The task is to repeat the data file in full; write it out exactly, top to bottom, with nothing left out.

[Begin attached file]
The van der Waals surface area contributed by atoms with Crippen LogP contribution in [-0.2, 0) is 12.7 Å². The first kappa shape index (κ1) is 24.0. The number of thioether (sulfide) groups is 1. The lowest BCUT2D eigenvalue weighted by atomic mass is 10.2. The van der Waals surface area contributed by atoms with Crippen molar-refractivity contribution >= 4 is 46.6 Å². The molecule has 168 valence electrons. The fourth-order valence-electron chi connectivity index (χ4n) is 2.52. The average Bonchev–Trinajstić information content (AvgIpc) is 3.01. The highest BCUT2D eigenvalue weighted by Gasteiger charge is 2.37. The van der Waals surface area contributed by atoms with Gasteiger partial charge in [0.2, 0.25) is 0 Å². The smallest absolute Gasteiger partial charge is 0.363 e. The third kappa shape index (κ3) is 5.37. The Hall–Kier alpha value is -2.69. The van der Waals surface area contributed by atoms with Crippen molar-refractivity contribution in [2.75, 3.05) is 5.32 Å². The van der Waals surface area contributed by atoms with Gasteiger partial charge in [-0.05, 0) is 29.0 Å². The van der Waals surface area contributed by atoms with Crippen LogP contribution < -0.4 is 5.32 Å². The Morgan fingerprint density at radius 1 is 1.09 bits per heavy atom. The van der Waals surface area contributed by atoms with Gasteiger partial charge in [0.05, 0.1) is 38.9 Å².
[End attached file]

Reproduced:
The van der Waals surface area contributed by atoms with Crippen LogP contribution in [-0.2, 0) is 12.7 Å². The first kappa shape index (κ1) is 24.0. The number of thioether (sulfide) groups is 1. The lowest BCUT2D eigenvalue weighted by atomic mass is 10.2. The van der Waals surface area contributed by atoms with Crippen molar-refractivity contribution >= 4 is 46.6 Å². The molecule has 168 valence electrons. The fourth-order valence-electron chi connectivity index (χ4n) is 2.52. The average Bonchev–Trinajstić information content (AvgIpc) is 3.01. The highest BCUT2D eigenvalue weighted by Gasteiger charge is 2.37. The van der Waals surface area contributed by atoms with Gasteiger partial charge in [0.2, 0.25) is 0 Å². The smallest absolute Gasteiger partial charge is 0.363 e. The third kappa shape index (κ3) is 5.37. The Hall–Kier alpha value is -2.69. The van der Waals surface area contributed by atoms with Crippen molar-refractivity contribution in [2.75, 3.05) is 5.32 Å². The van der Waals surface area contributed by atoms with Gasteiger partial charge in [-0.05, 0) is 29.0 Å². The van der Waals surface area contributed by atoms with Crippen LogP contribution < -0.4 is 5.32 Å². The Morgan fingerprint density at radius 1 is 1.09 bits per heavy atom. The van der Waals surface area contributed by atoms with Gasteiger partial charge in [0.05, 0.1) is 38.9 Å².